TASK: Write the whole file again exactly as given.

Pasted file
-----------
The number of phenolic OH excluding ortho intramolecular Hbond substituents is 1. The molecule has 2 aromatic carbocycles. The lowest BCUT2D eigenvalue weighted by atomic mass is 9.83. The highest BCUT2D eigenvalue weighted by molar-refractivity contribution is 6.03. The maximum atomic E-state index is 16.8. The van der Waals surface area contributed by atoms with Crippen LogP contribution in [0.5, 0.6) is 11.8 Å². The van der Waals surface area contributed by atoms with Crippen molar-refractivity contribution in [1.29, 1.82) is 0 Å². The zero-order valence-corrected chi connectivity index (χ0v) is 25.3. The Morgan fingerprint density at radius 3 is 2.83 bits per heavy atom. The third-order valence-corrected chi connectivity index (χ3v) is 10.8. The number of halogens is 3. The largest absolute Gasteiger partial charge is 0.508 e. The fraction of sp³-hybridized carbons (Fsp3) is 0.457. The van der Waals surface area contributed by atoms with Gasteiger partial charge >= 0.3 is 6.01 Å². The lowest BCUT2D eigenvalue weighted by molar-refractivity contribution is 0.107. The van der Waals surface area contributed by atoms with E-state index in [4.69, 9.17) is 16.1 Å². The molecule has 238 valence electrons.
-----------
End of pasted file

The number of phenolic OH excluding ortho intramolecular Hbond substituents is 1. The molecule has 2 aromatic carbocycles. The lowest BCUT2D eigenvalue weighted by atomic mass is 9.83. The highest BCUT2D eigenvalue weighted by molar-refractivity contribution is 6.03. The maximum atomic E-state index is 16.8. The van der Waals surface area contributed by atoms with Crippen LogP contribution in [0.5, 0.6) is 11.8 Å². The van der Waals surface area contributed by atoms with Crippen molar-refractivity contribution in [1.29, 1.82) is 0 Å². The zero-order valence-corrected chi connectivity index (χ0v) is 25.3. The Morgan fingerprint density at radius 3 is 2.83 bits per heavy atom. The third-order valence-corrected chi connectivity index (χ3v) is 10.8. The number of halogens is 3. The largest absolute Gasteiger partial charge is 0.508 e. The fraction of sp³-hybridized carbons (Fsp3) is 0.457. The van der Waals surface area contributed by atoms with Gasteiger partial charge >= 0.3 is 6.01 Å². The lowest BCUT2D eigenvalue weighted by molar-refractivity contribution is 0.107. The van der Waals surface area contributed by atoms with E-state index in [4.69, 9.17) is 16.1 Å². The molecule has 238 valence electrons.